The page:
So I completed the 30 days to Better Food Photography course and I can honestly say my food photos have improved massively.
I’ve really started to analyse and understand why a food photo is good or bad, what elements need to be included, how to balance a scene and use the right props.
I’ve also had the chance to spend time with my new umbrella boxes and get to know how they perform too and I’m looking forward to doing a portrait shoot over Christmas with the family (once our Daughter is back from University).
What have I really learnt from the course;
- That food photography is a genuine skill and a genre of photography as worthy as Street photography or Portraiture or Architectural photography or Landscapes.
- Although you see a lot of #foodporn on Facebook or Instagram, I no longer look at them in the same way – these are (in the vast majority of cases) just snapshots and I can now see the deficiencies that separate these from “professional” images.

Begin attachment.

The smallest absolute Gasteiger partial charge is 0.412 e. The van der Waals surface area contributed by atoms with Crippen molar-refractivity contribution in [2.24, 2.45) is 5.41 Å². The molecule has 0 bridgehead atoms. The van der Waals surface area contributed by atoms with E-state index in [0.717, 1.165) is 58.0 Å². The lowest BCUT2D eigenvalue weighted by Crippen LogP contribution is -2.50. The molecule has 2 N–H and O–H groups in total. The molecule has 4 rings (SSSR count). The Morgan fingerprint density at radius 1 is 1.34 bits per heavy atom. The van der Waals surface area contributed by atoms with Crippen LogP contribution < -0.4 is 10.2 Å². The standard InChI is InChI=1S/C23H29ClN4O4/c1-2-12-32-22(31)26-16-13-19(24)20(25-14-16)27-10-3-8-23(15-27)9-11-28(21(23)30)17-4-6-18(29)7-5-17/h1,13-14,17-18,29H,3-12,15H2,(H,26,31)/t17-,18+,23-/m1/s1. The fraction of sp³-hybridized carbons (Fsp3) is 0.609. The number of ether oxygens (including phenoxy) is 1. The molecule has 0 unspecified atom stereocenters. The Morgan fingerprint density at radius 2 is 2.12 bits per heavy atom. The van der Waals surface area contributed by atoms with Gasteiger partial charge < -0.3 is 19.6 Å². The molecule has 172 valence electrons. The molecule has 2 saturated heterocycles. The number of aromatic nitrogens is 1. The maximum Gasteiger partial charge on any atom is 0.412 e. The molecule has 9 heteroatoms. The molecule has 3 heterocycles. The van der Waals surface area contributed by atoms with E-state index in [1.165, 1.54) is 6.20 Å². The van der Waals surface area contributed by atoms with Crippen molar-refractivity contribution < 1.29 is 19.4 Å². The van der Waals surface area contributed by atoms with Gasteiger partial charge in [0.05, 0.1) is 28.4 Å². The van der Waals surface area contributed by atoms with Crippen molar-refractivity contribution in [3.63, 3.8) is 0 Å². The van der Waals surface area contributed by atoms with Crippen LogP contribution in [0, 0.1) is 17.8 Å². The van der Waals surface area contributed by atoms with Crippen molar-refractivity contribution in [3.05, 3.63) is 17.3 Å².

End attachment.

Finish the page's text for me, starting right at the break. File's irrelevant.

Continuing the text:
- That’s not to say that taking a snap with the phone isn’t a good way of spotting an idea for a shot, just as a maquette is a prototype model of a sculpture to be developed and refined.
- A special level of patience and attention to detail is required – all too often my photos were taken in a rush while I was actually cooking the food, or preparing to dish it up, resulting in areas that I could improve.
- When done correctly, a great food photograph can produce the same level of satisfaction and “wow factor” as any other photo because it is a work of art.
- I am definitely going to continue on my foodie journey, and plan to approach a local coffee shop that has just opened to see if they want some photos taken of their coffees and cakes.
The course is great fun, and the community engagement on Facebook is as valuable as the lessons. I would recommend anyone interested in any type of photography to sign up for the next one (click the link in the left side bar) – the basic course which I did, is free – so what have you got to lose?